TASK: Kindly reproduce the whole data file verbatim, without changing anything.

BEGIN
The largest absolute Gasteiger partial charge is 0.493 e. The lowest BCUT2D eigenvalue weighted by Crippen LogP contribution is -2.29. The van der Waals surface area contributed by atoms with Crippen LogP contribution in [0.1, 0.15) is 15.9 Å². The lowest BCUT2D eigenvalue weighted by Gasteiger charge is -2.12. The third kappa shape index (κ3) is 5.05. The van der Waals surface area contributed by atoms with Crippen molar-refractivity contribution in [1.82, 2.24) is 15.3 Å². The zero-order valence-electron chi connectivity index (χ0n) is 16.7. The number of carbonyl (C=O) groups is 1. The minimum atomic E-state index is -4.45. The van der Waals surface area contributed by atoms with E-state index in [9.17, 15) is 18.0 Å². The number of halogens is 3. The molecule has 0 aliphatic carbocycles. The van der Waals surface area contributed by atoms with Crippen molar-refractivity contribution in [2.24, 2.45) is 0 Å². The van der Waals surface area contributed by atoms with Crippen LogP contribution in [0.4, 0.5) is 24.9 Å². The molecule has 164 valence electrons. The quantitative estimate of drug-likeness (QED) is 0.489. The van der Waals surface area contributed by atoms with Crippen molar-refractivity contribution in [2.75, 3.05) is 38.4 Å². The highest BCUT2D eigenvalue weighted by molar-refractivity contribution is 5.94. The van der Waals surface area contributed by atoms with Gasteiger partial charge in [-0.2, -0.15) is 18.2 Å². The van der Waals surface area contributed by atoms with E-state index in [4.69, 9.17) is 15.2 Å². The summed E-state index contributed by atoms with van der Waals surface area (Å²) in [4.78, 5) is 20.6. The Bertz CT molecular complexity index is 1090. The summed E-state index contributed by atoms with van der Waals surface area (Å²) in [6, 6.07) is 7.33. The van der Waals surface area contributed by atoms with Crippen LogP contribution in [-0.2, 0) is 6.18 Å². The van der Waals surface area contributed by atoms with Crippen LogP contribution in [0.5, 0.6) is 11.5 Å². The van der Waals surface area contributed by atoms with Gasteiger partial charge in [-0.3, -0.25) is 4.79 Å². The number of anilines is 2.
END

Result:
The largest absolute Gasteiger partial charge is 0.493 e. The lowest BCUT2D eigenvalue weighted by Crippen LogP contribution is -2.29. The van der Waals surface area contributed by atoms with Crippen LogP contribution in [0.1, 0.15) is 15.9 Å². The lowest BCUT2D eigenvalue weighted by Gasteiger charge is -2.12. The third kappa shape index (κ3) is 5.05. The van der Waals surface area contributed by atoms with Crippen molar-refractivity contribution in [1.82, 2.24) is 15.3 Å². The zero-order valence-electron chi connectivity index (χ0n) is 16.7. The number of carbonyl (C=O) groups is 1. The minimum atomic E-state index is -4.45. The van der Waals surface area contributed by atoms with E-state index in [9.17, 15) is 18.0 Å². The number of halogens is 3. The molecule has 0 aliphatic carbocycles. The van der Waals surface area contributed by atoms with Crippen molar-refractivity contribution in [2.24, 2.45) is 0 Å². The van der Waals surface area contributed by atoms with Crippen LogP contribution in [0.4, 0.5) is 24.9 Å². The molecule has 164 valence electrons. The quantitative estimate of drug-likeness (QED) is 0.489. The van der Waals surface area contributed by atoms with Crippen molar-refractivity contribution in [2.75, 3.05) is 38.4 Å². The highest BCUT2D eigenvalue weighted by molar-refractivity contribution is 5.94. The van der Waals surface area contributed by atoms with Gasteiger partial charge in [-0.2, -0.15) is 18.2 Å². The van der Waals surface area contributed by atoms with E-state index in [4.69, 9.17) is 15.2 Å². The summed E-state index contributed by atoms with van der Waals surface area (Å²) in [4.78, 5) is 20.6. The Bertz CT molecular complexity index is 1090. The summed E-state index contributed by atoms with van der Waals surface area (Å²) in [6, 6.07) is 7.33. The van der Waals surface area contributed by atoms with Crippen LogP contribution in [-0.2, 0) is 6.18 Å². The van der Waals surface area contributed by atoms with Crippen LogP contribution in [0.5, 0.6) is 11.5 Å². The van der Waals surface area contributed by atoms with Gasteiger partial charge in [-0.3, -0.25) is 4.79 Å². The number of anilines is 2.